Planning approval has been granted for our design for a new residential development in Guildford, UK. The site, located along a steep ridge connecting Guildford Cathedral with the train station, was occupied for over 90 years by Safeguard Coaches who operated a fleet of buses and coaches across Surrey.
After 90 years as a bus garage, and given the sites proximity to the train station, we aimed to minimise cars in the proposal. A fundamental design intention was to create a central landscape area in the scheme with no vehicles whatsoever, which would be the visual and social focus for the scheme. This will also be an important part of developing a resilient drainage strategy, and an important habitat for local biodiversity.
The slope of the site informed the massing. The roof geometry avoids horizontal eaves which would exaggerate the height with respect to the sloped ground plane, instead following the overall site topography through a series of undulations. This massing approach in addition to a series of setbacks allows the development to be read as individual houses, as opposed to a single block of flats. While the material palette of brick, and copper reflects the materials of the nearby Guildford Cathedral; enhancing the public realm.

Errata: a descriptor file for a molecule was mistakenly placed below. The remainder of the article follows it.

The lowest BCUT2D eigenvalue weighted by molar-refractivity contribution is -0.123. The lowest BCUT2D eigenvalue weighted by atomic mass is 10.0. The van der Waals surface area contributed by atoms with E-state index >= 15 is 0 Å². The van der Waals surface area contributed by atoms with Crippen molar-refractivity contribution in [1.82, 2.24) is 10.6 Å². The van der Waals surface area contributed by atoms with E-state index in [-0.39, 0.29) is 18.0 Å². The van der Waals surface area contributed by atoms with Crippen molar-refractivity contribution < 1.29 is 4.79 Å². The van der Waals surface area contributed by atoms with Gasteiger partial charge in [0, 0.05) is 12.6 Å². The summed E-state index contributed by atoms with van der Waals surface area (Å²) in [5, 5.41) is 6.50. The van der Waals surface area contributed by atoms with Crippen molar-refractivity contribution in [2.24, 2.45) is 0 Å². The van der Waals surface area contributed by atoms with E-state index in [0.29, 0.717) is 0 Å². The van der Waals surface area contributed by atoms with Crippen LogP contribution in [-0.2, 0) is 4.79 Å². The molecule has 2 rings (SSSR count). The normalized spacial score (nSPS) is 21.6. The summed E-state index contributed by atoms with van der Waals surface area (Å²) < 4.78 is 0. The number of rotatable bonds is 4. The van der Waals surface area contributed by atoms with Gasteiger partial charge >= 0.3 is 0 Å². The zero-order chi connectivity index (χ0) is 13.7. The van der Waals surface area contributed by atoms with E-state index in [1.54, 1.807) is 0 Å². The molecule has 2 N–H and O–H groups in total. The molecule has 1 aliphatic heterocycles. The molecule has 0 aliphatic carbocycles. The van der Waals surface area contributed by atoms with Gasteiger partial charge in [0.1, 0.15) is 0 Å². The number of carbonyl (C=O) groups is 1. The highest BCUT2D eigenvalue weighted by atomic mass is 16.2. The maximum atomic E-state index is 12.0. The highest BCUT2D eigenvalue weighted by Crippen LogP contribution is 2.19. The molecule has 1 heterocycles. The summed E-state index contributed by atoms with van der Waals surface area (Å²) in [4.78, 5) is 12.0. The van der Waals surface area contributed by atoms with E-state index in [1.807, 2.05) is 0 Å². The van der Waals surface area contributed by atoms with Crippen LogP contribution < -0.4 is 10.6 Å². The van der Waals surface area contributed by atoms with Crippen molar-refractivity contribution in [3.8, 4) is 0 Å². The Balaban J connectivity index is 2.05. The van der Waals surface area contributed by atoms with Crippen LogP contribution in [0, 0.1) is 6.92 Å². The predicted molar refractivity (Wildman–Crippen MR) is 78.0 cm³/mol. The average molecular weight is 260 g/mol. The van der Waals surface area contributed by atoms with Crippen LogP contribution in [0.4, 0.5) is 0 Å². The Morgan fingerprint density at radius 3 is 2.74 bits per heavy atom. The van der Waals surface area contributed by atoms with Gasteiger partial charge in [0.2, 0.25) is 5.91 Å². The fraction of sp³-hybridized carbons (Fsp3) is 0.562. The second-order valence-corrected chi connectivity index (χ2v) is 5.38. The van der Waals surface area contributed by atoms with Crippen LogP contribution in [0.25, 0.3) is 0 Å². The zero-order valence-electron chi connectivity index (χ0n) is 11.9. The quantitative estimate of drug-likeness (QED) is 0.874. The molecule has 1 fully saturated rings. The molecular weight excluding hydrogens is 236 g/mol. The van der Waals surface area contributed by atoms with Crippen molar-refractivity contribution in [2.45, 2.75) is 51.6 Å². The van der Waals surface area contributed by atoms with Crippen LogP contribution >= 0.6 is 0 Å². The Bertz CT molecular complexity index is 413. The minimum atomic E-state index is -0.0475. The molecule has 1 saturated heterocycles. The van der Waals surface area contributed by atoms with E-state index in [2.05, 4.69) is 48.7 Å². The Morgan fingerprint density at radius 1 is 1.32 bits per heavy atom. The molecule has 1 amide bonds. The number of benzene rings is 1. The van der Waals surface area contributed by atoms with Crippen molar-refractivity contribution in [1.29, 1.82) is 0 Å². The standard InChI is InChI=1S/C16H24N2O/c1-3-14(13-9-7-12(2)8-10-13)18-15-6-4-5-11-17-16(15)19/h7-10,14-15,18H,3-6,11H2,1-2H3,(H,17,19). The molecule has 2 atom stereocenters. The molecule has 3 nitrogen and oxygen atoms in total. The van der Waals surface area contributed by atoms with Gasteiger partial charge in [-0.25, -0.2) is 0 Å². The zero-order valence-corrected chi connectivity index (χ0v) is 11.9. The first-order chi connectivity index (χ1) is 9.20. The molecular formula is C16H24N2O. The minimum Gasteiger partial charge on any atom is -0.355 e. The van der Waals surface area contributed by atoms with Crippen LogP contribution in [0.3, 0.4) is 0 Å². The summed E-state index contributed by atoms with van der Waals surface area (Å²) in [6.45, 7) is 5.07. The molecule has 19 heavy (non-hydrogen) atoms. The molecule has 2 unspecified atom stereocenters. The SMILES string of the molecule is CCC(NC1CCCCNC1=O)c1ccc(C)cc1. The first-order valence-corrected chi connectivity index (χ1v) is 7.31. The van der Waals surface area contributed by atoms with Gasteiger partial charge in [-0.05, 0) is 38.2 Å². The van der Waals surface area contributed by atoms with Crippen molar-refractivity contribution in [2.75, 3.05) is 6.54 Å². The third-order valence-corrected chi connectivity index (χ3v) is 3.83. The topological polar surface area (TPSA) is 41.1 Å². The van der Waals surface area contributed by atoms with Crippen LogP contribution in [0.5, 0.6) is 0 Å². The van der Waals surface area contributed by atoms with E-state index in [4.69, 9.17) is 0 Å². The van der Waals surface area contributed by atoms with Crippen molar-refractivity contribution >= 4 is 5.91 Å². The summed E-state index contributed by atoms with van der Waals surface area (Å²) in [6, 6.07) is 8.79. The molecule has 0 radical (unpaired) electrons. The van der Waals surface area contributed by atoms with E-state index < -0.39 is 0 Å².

A fabric first approach, coupled with a communal air source heat pump provides a low carbon design approach, which will be an exemplar within Guildford.
Balance amenity and density
As a speculative development, achieving a high density was fundamental for commercial viability. The scheme provides 19 units within three blocks (11 x 1 bed units, 3 x 2 bed units and 5 x 3 bed units). Five of the units will be affordable housing.
The site strategy positions the three blocks around the central courtyard which faces south toward the sun. The blocks were articulated to provide a visual distinction between individual units, and the gable chamfered to ensure that all units are dual aspect. The site is sloped by 3.5m across its length, and this level difference creates a series of steps between the three blocks in section, with a public realm that is stitched through the site by a series of interconnecting pathways.
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